Do IRBs make sense for mid-size and large solar farms?

Mr. Editor,

My family has been at May’s Lick for many generations. I live on my family farm and love living in the countryside and in Mason County. There have been recent editorials and opinions on social media about solar power that are disheartening. This community must continue to prosper, grow and prosper. We have lost so many industries, retail businesses and people, and without a growth strategy, we will continue to decline.

Every person in the United States has the right, by our constitution, to free speech, the pursuit of happiness, and, as a democratic nation, to earn an income. This is why our nation is so beautiful for people living outside our borders.

A new public service took an interest in our region. – “Solar” – It will help generate new revenue for the county and the state. The revenues projected by the PVA are quite substantial. I urge other readers to learn more about solar energy and what it can do for our community. A local citizen and neighbor started a website called Please have a look at the extraordinary amount of information available on solar from all over the United States. He did a great job putting a lot of stuff together on one website.

My family and I, as landowners, are planning to lease our land to cultivate the sun. It’s our property, it’s our purpose, and WE are free to make choices that benefit us. We are not opposed to logical and reasonable regulations that protect my neighbors as long as they do not kill the project.

Our choice also benefits the county.

The land we own is not cultivable by me, and my grandfather said to me, “Never let go of the land. It is our most precious possession. We praise him. We are not going to let go. The land will still be there after the end of the lease; it will still be usable. We can use what tenants are not using for farming purposes.

We will make a profit; we will not get rich, but we will also help our county to prosper. We see this as a good thing, and we think it is disgracefully selfish of people trying to scare people away with words like “you are losing control”, it is catastrophic and it is apocalyptic. It’s none of those things. These people are trying to instill mistrust and fear into a project that can really help us improve our country, and you want to know why? Because they don’t want to look at the signs.

Just to give everyone a little education I want to provide some facts,

– The 10,000 acres “proposed” by several companies represent less than 5% of the total arable land in Mason County.

– The companies that have committed to leasing the land have not yet decided whether it will be a solar farm. There are a lot of things they should look for first. Some of this research is ongoing, but much is yet to come.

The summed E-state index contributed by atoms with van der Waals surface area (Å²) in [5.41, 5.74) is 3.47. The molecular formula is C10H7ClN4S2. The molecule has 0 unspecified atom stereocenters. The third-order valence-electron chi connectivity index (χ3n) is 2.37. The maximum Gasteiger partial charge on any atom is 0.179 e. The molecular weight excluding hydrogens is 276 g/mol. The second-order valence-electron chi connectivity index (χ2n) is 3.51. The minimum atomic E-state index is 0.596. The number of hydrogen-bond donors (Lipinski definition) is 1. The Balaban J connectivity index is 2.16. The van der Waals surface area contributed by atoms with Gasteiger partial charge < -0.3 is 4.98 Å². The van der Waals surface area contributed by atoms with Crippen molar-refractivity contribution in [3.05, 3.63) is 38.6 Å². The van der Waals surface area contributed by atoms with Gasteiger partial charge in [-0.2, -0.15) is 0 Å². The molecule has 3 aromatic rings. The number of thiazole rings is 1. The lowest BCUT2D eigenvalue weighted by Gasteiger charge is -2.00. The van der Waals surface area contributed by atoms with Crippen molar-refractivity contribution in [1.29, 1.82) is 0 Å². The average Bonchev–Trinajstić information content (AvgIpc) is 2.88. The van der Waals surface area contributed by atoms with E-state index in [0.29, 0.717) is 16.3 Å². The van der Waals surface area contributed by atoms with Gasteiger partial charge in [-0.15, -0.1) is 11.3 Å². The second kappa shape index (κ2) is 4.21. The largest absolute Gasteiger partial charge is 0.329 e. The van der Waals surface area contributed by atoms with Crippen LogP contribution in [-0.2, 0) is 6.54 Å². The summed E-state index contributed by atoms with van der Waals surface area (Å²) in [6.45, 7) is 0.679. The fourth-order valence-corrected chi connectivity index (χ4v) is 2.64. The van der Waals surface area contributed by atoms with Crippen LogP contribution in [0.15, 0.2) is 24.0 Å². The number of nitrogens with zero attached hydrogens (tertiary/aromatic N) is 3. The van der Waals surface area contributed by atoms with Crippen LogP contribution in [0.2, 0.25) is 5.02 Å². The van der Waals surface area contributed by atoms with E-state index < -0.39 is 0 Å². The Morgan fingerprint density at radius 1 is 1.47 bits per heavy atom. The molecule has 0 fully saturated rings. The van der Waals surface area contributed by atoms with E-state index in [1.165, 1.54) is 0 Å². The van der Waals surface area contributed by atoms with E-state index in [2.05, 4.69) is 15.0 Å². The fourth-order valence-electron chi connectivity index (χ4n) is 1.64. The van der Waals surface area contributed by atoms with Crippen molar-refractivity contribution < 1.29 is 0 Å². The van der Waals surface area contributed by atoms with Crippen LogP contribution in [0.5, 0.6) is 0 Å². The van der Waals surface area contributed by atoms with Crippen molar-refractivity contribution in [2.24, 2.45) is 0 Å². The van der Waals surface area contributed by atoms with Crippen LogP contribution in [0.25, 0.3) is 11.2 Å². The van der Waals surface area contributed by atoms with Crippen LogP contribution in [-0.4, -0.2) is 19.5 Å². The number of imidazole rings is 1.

– Most people will not see solar panels. You’ll have to drive to look for these signs, and on my farm, unless you’re standing behind my house, you probably won’t see them.

– These people who sound the alarm bells scare people who really don’t know anything about solar energy.

– Today there are many scientific articles on panel safety; for those who continue to incite fear, a lot has changed since 1975. There are articles on regulation under the EPA, and the Food and Drug Administration does not regulate solar energy.

—There are also many independent research projects conducted by recognized and accredited universities describing the safety around the disposal of signs once they have reached their limits of use. I would ask people to read this information before believing the confusing “scary” statements.

– The sky is not falling.

– The world is not flat.

There may be a few in this country who want “less” energy, however, the vast majority will want and need more. (The population continues to grow, the energy requirements will continue to grow.)

We take the opportunity to meet demand to help provide energy. If we choose to lease our land, and it can help harvest that energy, it is our legal right to use it. My grandfather cultivated my land, my father still cultivates the land, but we have to run it like a business to survive today. Gone are the profits from dairy products, tobacco and certain other crops. Do readers realize the government is paying farmers not to farm? Our goal is to keep the farm usable, and in the family, for generations to come.

When fossil fuels are reduced again and businesses need energy, we want Mason County to be there to meet the demand and benefit from the income and power that solar will provide.

Marie plamber

may lick

About Edward Fries

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